Chocolatecookies

So Shawn and I are trying to eat healthier.  It seems the whole world thinks we should cut back on sugar and wheat.  Shawn is doing quite well with this, but I am a miserable sugar addict.  I am working on it, and while I do these cookies are a huge help.  They are low on sugar, diary-free, gluten-free, and high in protein.  They are healthy enough that you could probably eat them for breakfast with little guilt.  Translated: I've eaten them for breakfast without too much guilt.

The Healthiest Cookies Anyone Has Ever Made 
1 can black beans, drained and rinsed
1/2 cup peanut butter
2 Tbsp milk or water
1/3 cup brown sugar
1/3 cup cocoa powder
1 tsp baking powder
3/4 cup assorted nuts or seeds

1. In a food processor fitted with the S blade, combine the first three ingredients on high until smooth.  There may still be some small chunks of black bean skin and that is okay.
2. In a large bowl, mix the brown sugar, cocoa powder and baking powder.  Add the ingredients from the food processor into the bowl and stir to combine.  Add the nuts or seeds.
3. Bake at 350*F for about 20 minutes.


Tuesday, 18 August 2015

Malcolm at 8 months

malcolmteeth

The other night I swaddled Malcolm, cuddled him in my arms and nursed him to sleep.  Except he didn't fall asleep.  When he'd had his share, he laid in my arms and studied my face.  After a while he looked past my face and gazed out the window behind me.  He didn't wiggle or coo, he just quietly took it in.  We sat like that for twenty five minutes, him in nestled into the crook of my elbow, me breathing with him, feeling him, trying to stay in the moment, until eventually his eyes got heavy and he fell asleep.

Wednesday, 12 August 2015

A tour of Wolfe Island

Scarlettcornmaze

When people have adversity, they bond over it.  In my own life, the only time I've really, really been close with a larger group of people is when we had to overcome longterm stress together.  Whether it be poverty, or farming, or some other communal challenge, I've noticed most close knit families  have a common history of adversity.  I admire those people.  My family doesn't have that: my kids have it easy and sometimes it worries me.  So we try to build in moments of struggle and opportunities to work things out as a family.  Its not the same as the longterm challenges that people face, but I hope it builds a family narrative that is strong enough that it creates solid bonds.

With that in mind, we went for a surprize road trip on Sunday afternoon.  We drove an hour to Kingston and caught the free 20 minute ferry across to Wolfe Island.  We'd never been there before, but as far as I can tell, the only attractions are a beach, a corn maze and the small island quaintness.  What better way to build a little family resilience than a midsummer jaunt through a corn maze?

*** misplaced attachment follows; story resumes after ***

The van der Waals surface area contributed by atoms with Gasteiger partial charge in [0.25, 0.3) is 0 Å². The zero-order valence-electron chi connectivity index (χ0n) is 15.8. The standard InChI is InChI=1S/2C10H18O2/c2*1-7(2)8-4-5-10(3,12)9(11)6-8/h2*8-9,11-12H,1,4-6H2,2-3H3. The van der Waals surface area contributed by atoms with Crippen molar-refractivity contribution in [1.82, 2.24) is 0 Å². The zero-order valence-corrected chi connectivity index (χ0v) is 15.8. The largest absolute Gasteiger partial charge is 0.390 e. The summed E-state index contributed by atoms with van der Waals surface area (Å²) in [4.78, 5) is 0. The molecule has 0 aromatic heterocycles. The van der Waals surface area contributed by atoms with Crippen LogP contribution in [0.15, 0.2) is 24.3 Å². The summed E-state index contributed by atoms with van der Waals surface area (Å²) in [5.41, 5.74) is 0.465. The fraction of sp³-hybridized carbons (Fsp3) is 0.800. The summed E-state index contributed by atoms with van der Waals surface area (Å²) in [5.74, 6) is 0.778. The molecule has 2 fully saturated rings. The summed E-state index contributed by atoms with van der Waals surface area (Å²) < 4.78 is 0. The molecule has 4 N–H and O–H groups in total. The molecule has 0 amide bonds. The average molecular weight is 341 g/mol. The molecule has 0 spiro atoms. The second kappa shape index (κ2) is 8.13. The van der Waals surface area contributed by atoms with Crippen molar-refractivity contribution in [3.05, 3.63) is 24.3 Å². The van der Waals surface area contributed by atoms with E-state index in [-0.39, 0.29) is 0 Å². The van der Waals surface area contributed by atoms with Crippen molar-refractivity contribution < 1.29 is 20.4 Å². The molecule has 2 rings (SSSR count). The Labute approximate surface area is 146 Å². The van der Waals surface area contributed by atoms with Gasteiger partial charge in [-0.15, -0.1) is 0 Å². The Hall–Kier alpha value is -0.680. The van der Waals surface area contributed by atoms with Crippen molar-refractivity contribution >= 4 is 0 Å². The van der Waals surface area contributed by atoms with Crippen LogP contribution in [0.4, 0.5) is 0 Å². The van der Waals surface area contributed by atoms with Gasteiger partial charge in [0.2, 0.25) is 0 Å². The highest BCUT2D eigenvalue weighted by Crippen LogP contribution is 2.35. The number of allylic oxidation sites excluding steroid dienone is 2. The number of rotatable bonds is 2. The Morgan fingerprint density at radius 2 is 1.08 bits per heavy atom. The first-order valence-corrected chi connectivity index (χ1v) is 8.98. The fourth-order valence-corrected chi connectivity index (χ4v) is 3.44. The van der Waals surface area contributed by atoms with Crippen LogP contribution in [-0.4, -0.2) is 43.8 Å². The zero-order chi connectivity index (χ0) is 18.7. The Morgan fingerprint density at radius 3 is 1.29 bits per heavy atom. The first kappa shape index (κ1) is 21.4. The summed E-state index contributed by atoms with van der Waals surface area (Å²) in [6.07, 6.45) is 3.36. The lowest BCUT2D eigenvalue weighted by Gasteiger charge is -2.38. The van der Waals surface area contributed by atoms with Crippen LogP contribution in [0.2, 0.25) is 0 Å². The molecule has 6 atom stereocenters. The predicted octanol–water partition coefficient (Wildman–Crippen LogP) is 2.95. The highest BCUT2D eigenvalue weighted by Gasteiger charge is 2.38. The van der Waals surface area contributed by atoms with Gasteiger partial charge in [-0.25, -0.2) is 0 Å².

We definitely got our $10 worth in that maze.  At first we used 6-year-old logic: always choose the path that is pointed in the direction of where you want to go.  That was a really bad idea.  Then we tried Mommy's hunches: never choose a path with a lot of weeds growing in it.  Also poor reasoning.  We tried Daddy's idea, building from past experiences: choose paths pointing away from where you want to go.  But by then, I think we were closer to the center, so it was hit or miss.  Finally, we tried the everyone-take-a-turn-choosing-which-way-to-go method.  Progress was tedious, but it was the most fun.  If there were three paths, we were sure to choose the right one last.  And if there were four paths, we were likely to choose the fifth option - as in, the direction we came from - before we chose the right one.  No hyperbole here; we actually did that.  I was hot, but we had water, a stroller and two very big parental mules at our disposal.  In the end, we took the emergency exit about two thirds of the way through, which is how far Shawn and I had hoped to make it.  There is a fine line between pushing the kids a little and cultivating a hatred of corn mazes.  When given the choice, we chose to err on the side of the former.

You would think that being lost in a maze in the midday heat, with forty pounds on your back would be the peak of team building epic journeys, but it was not.  The real journey -- the real test of patience that was of reality TV proportions -- was getting back to Kingston on the ferry.  We showed up at 4:18pm, knowing we wouldn't make the 4:30pm boat (there is one boat per hour on the 30).  We were about the 98th in line for a boat that carries about thirty cars per passage.  We knew this because the 12 year olds sword fighting with pool noodles a couple cars up told us so.  We were in for a long, hot wait with three tired, hot kids.  But, I can tell you (perhaps as a consequence of our newly acquired fantastic corn maze communication skills) that we took it like an adventure.  The ferry line up is on the side of a country road, surrounded by hay fields.  The only food was ice cream and lemonade from and entrepreneurial local who set up a little roadside stand.  So, we had ice cream for dinner.  We dipped our toes in Lake Ontario.  We watched the ferry come and go, scheming about how to get the best seats on upper deck.  Shawn tried to teach me how to throw rocks.  It was an adventure, and we sailed through it.  Pun intended. 

Near the end of our wait, we watched a cigarette boat blast by and Shawn commented "Wouldn't it be great if we could use one of those?  We'd get there really fast."  Nevin looked up at him and said, "But this boat is better because it is slow."  That is what the day was all about.